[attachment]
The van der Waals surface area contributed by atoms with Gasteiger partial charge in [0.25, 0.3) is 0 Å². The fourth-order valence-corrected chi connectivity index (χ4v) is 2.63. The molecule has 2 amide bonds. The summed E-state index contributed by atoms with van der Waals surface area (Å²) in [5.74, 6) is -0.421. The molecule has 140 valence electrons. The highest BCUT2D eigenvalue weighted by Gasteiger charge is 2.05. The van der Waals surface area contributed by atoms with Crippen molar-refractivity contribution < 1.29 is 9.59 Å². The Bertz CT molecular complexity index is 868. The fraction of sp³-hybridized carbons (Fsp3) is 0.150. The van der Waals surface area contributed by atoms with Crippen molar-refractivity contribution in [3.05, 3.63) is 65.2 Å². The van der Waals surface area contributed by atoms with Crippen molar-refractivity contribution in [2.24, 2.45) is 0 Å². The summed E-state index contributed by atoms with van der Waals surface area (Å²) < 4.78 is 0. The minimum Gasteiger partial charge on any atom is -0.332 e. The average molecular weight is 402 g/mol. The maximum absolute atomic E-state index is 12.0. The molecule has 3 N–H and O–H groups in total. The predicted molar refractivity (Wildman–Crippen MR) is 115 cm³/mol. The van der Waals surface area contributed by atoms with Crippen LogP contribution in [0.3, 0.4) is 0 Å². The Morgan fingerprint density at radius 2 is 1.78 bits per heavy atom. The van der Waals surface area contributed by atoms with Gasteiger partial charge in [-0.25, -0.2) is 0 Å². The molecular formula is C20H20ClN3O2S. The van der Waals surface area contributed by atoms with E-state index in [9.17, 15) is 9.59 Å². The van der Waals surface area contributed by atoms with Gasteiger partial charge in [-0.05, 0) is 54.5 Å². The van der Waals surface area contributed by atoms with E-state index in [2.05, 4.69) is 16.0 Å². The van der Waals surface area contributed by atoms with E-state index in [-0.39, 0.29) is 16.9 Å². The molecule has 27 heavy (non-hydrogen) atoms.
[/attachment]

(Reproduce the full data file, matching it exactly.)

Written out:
The van der Waals surface area contributed by atoms with Gasteiger partial charge in [0.25, 0.3) is 0 Å². The fourth-order valence-corrected chi connectivity index (χ4v) is 2.63. The molecule has 2 amide bonds. The summed E-state index contributed by atoms with van der Waals surface area (Å²) in [5.74, 6) is -0.421. The molecule has 140 valence electrons. The highest BCUT2D eigenvalue weighted by Gasteiger charge is 2.05. The van der Waals surface area contributed by atoms with Crippen molar-refractivity contribution < 1.29 is 9.59 Å². The Bertz CT molecular complexity index is 868. The fraction of sp³-hybridized carbons (Fsp3) is 0.150. The van der Waals surface area contributed by atoms with Crippen molar-refractivity contribution in [3.05, 3.63) is 65.2 Å². The van der Waals surface area contributed by atoms with Crippen molar-refractivity contribution in [2.24, 2.45) is 0 Å². The summed E-state index contributed by atoms with van der Waals surface area (Å²) < 4.78 is 0. The minimum Gasteiger partial charge on any atom is -0.332 e. The average molecular weight is 402 g/mol. The maximum absolute atomic E-state index is 12.0. The molecule has 3 N–H and O–H groups in total. The predicted molar refractivity (Wildman–Crippen MR) is 115 cm³/mol. The van der Waals surface area contributed by atoms with Crippen LogP contribution in [0.3, 0.4) is 0 Å². The Morgan fingerprint density at radius 2 is 1.78 bits per heavy atom. The van der Waals surface area contributed by atoms with Gasteiger partial charge in [-0.25, -0.2) is 0 Å². The molecular formula is C20H20ClN3O2S. The van der Waals surface area contributed by atoms with E-state index in [9.17, 15) is 9.59 Å². The van der Waals surface area contributed by atoms with Gasteiger partial charge in [-0.05, 0) is 54.5 Å². The van der Waals surface area contributed by atoms with E-state index in [2.05, 4.69) is 16.0 Å². The van der Waals surface area contributed by atoms with E-state index in [-0.39, 0.29) is 16.9 Å². The molecule has 27 heavy (non-hydrogen) atoms.